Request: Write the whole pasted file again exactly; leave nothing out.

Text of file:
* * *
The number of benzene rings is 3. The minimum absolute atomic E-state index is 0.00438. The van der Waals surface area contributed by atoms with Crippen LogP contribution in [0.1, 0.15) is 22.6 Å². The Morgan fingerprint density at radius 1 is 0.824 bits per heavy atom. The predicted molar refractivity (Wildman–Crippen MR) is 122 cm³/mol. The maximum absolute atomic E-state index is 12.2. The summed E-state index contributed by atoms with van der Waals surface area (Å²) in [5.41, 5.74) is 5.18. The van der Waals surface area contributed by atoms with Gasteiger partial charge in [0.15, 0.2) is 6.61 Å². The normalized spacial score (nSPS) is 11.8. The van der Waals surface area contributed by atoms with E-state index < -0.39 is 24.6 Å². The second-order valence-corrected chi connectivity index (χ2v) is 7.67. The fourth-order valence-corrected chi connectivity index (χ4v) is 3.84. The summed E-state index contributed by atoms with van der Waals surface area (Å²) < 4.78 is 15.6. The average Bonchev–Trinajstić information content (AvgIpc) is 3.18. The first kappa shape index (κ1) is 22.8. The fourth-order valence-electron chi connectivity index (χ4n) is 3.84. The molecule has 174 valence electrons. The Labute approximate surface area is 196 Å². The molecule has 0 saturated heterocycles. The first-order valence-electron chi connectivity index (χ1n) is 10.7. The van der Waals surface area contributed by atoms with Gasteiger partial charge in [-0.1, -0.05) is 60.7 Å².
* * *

The number of benzene rings is 3. The minimum absolute atomic E-state index is 0.00438. The van der Waals surface area contributed by atoms with Crippen LogP contribution in [0.1, 0.15) is 22.6 Å². The Morgan fingerprint density at radius 1 is 0.824 bits per heavy atom. The predicted molar refractivity (Wildman–Crippen MR) is 122 cm³/mol. The maximum absolute atomic E-state index is 12.2. The summed E-state index contributed by atoms with van der Waals surface area (Å²) in [5.41, 5.74) is 5.18. The van der Waals surface area contributed by atoms with Gasteiger partial charge in [0.15, 0.2) is 6.61 Å². The normalized spacial score (nSPS) is 11.8. The van der Waals surface area contributed by atoms with E-state index < -0.39 is 24.6 Å². The second-order valence-corrected chi connectivity index (χ2v) is 7.67. The fourth-order valence-corrected chi connectivity index (χ4v) is 3.84. The summed E-state index contributed by atoms with van der Waals surface area (Å²) < 4.78 is 15.6. The average Bonchev–Trinajstić information content (AvgIpc) is 3.18. The first kappa shape index (κ1) is 22.8. The fourth-order valence-electron chi connectivity index (χ4n) is 3.84. The molecule has 174 valence electrons. The Labute approximate surface area is 196 Å². The molecule has 0 saturated heterocycles. The first-order valence-electron chi connectivity index (χ1n) is 10.7. The van der Waals surface area contributed by atoms with Gasteiger partial charge in [-0.1, -0.05) is 60.7 Å².